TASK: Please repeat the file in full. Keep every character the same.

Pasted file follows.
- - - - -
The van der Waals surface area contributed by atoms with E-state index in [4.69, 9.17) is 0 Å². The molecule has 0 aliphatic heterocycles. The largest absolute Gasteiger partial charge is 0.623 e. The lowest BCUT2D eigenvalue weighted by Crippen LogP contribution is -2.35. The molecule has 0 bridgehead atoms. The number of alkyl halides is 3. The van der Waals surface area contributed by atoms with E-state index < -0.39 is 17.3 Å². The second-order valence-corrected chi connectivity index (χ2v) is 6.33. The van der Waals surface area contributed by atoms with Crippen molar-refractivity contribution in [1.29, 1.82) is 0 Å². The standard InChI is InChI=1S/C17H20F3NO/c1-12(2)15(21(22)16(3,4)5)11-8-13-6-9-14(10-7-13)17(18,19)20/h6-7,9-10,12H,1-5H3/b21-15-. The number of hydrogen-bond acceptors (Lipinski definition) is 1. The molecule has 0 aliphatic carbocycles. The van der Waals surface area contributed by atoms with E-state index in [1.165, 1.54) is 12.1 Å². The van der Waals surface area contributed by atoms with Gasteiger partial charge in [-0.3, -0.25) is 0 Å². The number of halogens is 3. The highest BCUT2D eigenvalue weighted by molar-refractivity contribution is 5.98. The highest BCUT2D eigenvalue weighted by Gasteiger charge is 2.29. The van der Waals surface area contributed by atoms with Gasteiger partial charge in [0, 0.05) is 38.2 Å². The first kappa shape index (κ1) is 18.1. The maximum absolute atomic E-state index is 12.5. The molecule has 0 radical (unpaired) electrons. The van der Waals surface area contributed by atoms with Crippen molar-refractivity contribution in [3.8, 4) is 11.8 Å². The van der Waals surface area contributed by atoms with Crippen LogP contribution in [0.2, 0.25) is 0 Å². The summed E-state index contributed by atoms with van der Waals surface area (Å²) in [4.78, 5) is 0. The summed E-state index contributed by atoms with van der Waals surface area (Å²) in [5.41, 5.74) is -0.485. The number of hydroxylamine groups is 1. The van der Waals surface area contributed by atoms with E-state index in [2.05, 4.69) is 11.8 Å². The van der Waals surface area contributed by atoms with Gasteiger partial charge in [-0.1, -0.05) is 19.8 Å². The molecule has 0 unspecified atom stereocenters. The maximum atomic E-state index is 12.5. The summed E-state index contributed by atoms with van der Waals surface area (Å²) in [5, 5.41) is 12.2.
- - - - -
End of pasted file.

The van der Waals surface area contributed by atoms with E-state index in [4.69, 9.17) is 0 Å². The molecule has 0 aliphatic heterocycles. The largest absolute Gasteiger partial charge is 0.623 e. The lowest BCUT2D eigenvalue weighted by Crippen LogP contribution is -2.35. The molecule has 0 bridgehead atoms. The number of alkyl halides is 3. The van der Waals surface area contributed by atoms with E-state index < -0.39 is 17.3 Å². The second-order valence-corrected chi connectivity index (χ2v) is 6.33. The van der Waals surface area contributed by atoms with Crippen molar-refractivity contribution in [1.29, 1.82) is 0 Å². The standard InChI is InChI=1S/C17H20F3NO/c1-12(2)15(21(22)16(3,4)5)11-8-13-6-9-14(10-7-13)17(18,19)20/h6-7,9-10,12H,1-5H3/b21-15-. The number of hydrogen-bond acceptors (Lipinski definition) is 1. The molecule has 0 aliphatic carbocycles. The van der Waals surface area contributed by atoms with E-state index in [1.165, 1.54) is 12.1 Å². The van der Waals surface area contributed by atoms with Gasteiger partial charge in [-0.3, -0.25) is 0 Å². The number of halogens is 3. The highest BCUT2D eigenvalue weighted by molar-refractivity contribution is 5.98. The highest BCUT2D eigenvalue weighted by Gasteiger charge is 2.29. The van der Waals surface area contributed by atoms with Gasteiger partial charge in [0, 0.05) is 38.2 Å². The first kappa shape index (κ1) is 18.1. The maximum absolute atomic E-state index is 12.5. The molecule has 0 radical (unpaired) electrons. The van der Waals surface area contributed by atoms with Crippen molar-refractivity contribution in [3.8, 4) is 11.8 Å². The van der Waals surface area contributed by atoms with Crippen LogP contribution in [0.2, 0.25) is 0 Å². The summed E-state index contributed by atoms with van der Waals surface area (Å²) in [4.78, 5) is 0. The summed E-state index contributed by atoms with van der Waals surface area (Å²) in [5.41, 5.74) is -0.485. The number of hydroxylamine groups is 1. The van der Waals surface area contributed by atoms with E-state index in [2.05, 4.69) is 11.8 Å². The van der Waals surface area contributed by atoms with Gasteiger partial charge in [-0.1, -0.05) is 19.8 Å². The molecule has 0 unspecified atom stereocenters. The maximum atomic E-state index is 12.5. The summed E-state index contributed by atoms with van der Waals surface area (Å²) in [5, 5.41) is 12.2.